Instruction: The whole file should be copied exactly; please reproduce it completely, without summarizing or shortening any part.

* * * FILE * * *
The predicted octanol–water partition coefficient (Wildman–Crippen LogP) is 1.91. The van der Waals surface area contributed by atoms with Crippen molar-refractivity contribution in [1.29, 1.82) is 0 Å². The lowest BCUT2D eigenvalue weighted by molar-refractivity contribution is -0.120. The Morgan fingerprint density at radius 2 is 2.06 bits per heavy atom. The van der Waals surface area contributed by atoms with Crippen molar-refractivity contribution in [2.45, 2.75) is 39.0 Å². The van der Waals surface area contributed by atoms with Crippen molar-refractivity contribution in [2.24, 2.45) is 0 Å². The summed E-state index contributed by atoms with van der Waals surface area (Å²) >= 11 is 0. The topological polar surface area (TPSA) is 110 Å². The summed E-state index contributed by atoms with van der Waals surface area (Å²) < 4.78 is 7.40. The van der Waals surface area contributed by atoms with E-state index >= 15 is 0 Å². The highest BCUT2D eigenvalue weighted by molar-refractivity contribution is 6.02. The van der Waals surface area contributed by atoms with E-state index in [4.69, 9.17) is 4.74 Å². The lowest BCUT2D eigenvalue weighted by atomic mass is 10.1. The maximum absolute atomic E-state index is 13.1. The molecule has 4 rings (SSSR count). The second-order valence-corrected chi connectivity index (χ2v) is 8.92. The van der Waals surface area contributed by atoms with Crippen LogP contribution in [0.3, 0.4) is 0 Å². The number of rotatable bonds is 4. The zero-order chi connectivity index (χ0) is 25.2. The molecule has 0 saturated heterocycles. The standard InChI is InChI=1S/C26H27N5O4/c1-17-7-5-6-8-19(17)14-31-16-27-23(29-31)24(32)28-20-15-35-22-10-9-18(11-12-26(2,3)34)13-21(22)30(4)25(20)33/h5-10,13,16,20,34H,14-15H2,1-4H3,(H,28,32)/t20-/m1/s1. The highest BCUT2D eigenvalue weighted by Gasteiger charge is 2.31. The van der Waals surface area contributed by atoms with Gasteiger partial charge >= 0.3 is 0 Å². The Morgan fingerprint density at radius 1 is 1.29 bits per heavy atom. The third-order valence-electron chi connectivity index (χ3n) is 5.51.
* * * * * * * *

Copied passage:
The predicted octanol–water partition coefficient (Wildman–Crippen LogP) is 1.91. The van der Waals surface area contributed by atoms with Crippen molar-refractivity contribution in [1.29, 1.82) is 0 Å². The lowest BCUT2D eigenvalue weighted by molar-refractivity contribution is -0.120. The Morgan fingerprint density at radius 2 is 2.06 bits per heavy atom. The van der Waals surface area contributed by atoms with Crippen molar-refractivity contribution in [2.45, 2.75) is 39.0 Å². The van der Waals surface area contributed by atoms with Crippen molar-refractivity contribution in [2.24, 2.45) is 0 Å². The summed E-state index contributed by atoms with van der Waals surface area (Å²) >= 11 is 0. The topological polar surface area (TPSA) is 110 Å². The summed E-state index contributed by atoms with van der Waals surface area (Å²) < 4.78 is 7.40. The van der Waals surface area contributed by atoms with E-state index >= 15 is 0 Å². The highest BCUT2D eigenvalue weighted by molar-refractivity contribution is 6.02. The van der Waals surface area contributed by atoms with E-state index in [4.69, 9.17) is 4.74 Å². The lowest BCUT2D eigenvalue weighted by atomic mass is 10.1. The maximum absolute atomic E-state index is 13.1. The molecule has 4 rings (SSSR count). The second-order valence-corrected chi connectivity index (χ2v) is 8.92. The van der Waals surface area contributed by atoms with Crippen LogP contribution in [0.3, 0.4) is 0 Å². The number of rotatable bonds is 4. The zero-order chi connectivity index (χ0) is 25.2. The molecule has 0 saturated heterocycles. The standard InChI is InChI=1S/C26H27N5O4/c1-17-7-5-6-8-19(17)14-31-16-27-23(29-31)24(32)28-20-15-35-22-10-9-18(11-12-26(2,3)34)13-21(22)30(4)25(20)33/h5-10,13,16,20,34H,14-15H2,1-4H3,(H,28,32)/t20-/m1/s1. The highest BCUT2D eigenvalue weighted by Gasteiger charge is 2.31. The van der Waals surface area contributed by atoms with Gasteiger partial charge >= 0.3 is 0 Å². The Morgan fingerprint density at radius 1 is 1.29 bits per heavy atom. The third-order valence-electron chi connectivity index (χ3n) is 5.51.